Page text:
I've been reporting on government long enough to know that many of these recommendations will be resisted in the magical-realistic world of the federal government. Whenever anyone starts talking about consolidating operations across government agencies, I wonder whether he or she has ever spoken to anyone in the government. But Breul obviously has, and in our conversation, he acknowledged that many a government agency is its own fief, with prerogatives that are jealously guarded. Consolidations of operations among agencies are "darn difficult" to institute, he admitted. Still, he says, the federal government has consolidated one large set of payroll systems, cutting payroll costs by about two-thirds at the Environmental Protection Agency and the Department of Health and Human Services.

"No. 1, somebody's got to put his shoulder to the problem and push back," Breul said.

The Obama OMB made agreeable noises in the wake of the Tech CEO Council's report, with acting director Jeffrey Zients noting on the OMB blog that, under the president's Accountable Government Initiative, the office has been working for more than a year and a half on efficiency programs similar to those proposed by the tech council. (The blog post was even headlined, "Seeing Eye to Eye with the Tech CEO Council.")

I have no reason to doubt the sincerity of the Obama administration's interest in accountability and efficiency, but I also know the enormous inertia contained within the federal bureaucracy, regardless of who the president might be. The employees at the Social Security office don't behave as all-powerful rulers of a surrealist domain with its own definitions of time and counting because they are bad people. They behave that way because their supervisors have lived their professional lives in a culture that views itself as self-contained and immune from oversight or fundamental change.

If it is serious about effecting major long-term debt reduction, the new Congress should, first off, quit stalling the president's appointments to fill out the OMB's top-level staff, who will be critical to any government-efficiency effort. (For one example of outlandish magical realism at work, in November, a senator in Obama's own Democratic Party, Mary Landrieu of Louisiana, was blocking Jacob "Jack" Lew's nomination for director of OMB, The Wall Street Journal reported, "in protest over the administration's offshore oil-drilling policies." And Landrieu continued her hold on the nomination even after the administration lifted a moratorium on offshore drilling.) Next, Congress should quickly call hearings — in the appropriate House and Senate committees — on "One Trillion Reasons" and the administration's response to it. Then it should, in relatively short order, pass legislation that provides budgetary and other authority so the executive branch can pursue these seven reforms as broadly across and deeply into the federal bureaucracy as possible. The legislation should, of course, also set savings benchmarks that Congress can monitor.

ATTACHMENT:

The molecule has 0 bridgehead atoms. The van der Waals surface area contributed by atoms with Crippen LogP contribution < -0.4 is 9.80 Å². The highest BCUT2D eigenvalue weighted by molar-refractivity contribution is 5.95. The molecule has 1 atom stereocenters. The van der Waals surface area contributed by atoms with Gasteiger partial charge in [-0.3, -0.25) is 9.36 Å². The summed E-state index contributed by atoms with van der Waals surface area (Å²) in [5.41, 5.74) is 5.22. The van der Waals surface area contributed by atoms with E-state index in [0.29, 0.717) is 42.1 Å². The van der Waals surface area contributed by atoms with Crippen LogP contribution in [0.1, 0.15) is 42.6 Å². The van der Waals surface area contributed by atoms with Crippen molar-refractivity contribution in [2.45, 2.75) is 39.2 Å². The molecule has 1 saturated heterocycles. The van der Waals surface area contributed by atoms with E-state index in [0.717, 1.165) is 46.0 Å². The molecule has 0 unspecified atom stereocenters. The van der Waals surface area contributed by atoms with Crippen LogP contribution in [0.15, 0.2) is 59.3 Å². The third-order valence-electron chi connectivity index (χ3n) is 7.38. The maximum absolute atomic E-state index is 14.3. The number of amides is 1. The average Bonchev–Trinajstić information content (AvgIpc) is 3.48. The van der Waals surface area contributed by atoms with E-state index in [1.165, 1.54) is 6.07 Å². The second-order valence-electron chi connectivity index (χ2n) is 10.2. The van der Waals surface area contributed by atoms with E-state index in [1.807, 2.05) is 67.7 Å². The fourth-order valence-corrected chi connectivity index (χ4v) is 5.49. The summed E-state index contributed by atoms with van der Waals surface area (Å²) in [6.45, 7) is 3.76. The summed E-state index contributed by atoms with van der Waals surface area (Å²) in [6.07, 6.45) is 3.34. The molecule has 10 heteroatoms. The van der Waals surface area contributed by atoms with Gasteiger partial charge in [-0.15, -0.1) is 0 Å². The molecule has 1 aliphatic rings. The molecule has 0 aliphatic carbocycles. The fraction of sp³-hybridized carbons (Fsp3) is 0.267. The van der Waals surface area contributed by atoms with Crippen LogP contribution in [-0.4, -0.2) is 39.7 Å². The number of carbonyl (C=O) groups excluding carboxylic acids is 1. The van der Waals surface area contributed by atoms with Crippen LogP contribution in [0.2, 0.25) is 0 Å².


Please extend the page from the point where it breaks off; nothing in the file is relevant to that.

But if it's serious about putting America's national accounts in order, Congress needs to go beyond these specific recommendations to investigate and then institute programs that bring the full innovative power of the digital technology revolution directly to bear across the government. It's a revolution that has remade the private sector, in America and around the world, but has been only fitfully adopted by slow-moving federal agencies that fear its power to simultaneously cut costs and increase efficiency. Those fears are realistic. If the leaders of our government ever turned serious about encouraging the high-tech sector to revamp the bureaucracy, tens of thousands of government employees might well lose their jobs in a relatively short period of time. I have seen this process of creative destruction and rebirth work close up in the media industry, and it is, indeed, often frightening and cruel. As they're happening, layoffs never feel particularly creative.

But it's a process that must be brought to the government if the U.S. is to restore the federal fiscal discipline that encourages the private investment needed to power a broad economic expansion that puts not tens of thousands but millions of people back to work. Although originally popularized by then-Vice President Al Gore, the process of reinventing government as a technologically advanced and at least semi-efficient activity is at its heart-of-hearts nonpartisan. There's no rational basis for any politician — Republican or Democrat, liberal or conservative, in Congress or at the White House — to support incompetence that picks taxpayer pockets and runs the government into the red.

Of course, as Congress looks at long-term debt reduction, Social Security and Medicare reform will have to be discussed, and the ideological hobby horses that are sometimes called "vision" will doubtless be ridden wildly through the Capitol, stopping only for television cameras. But when it brings multitrillion-dollar savings and a new culture of innovation into the government, enabling an economic boom based on fundamentals rather than chicanery, competence becomes vision, in a transformation that will, after the fact, appear almost magical.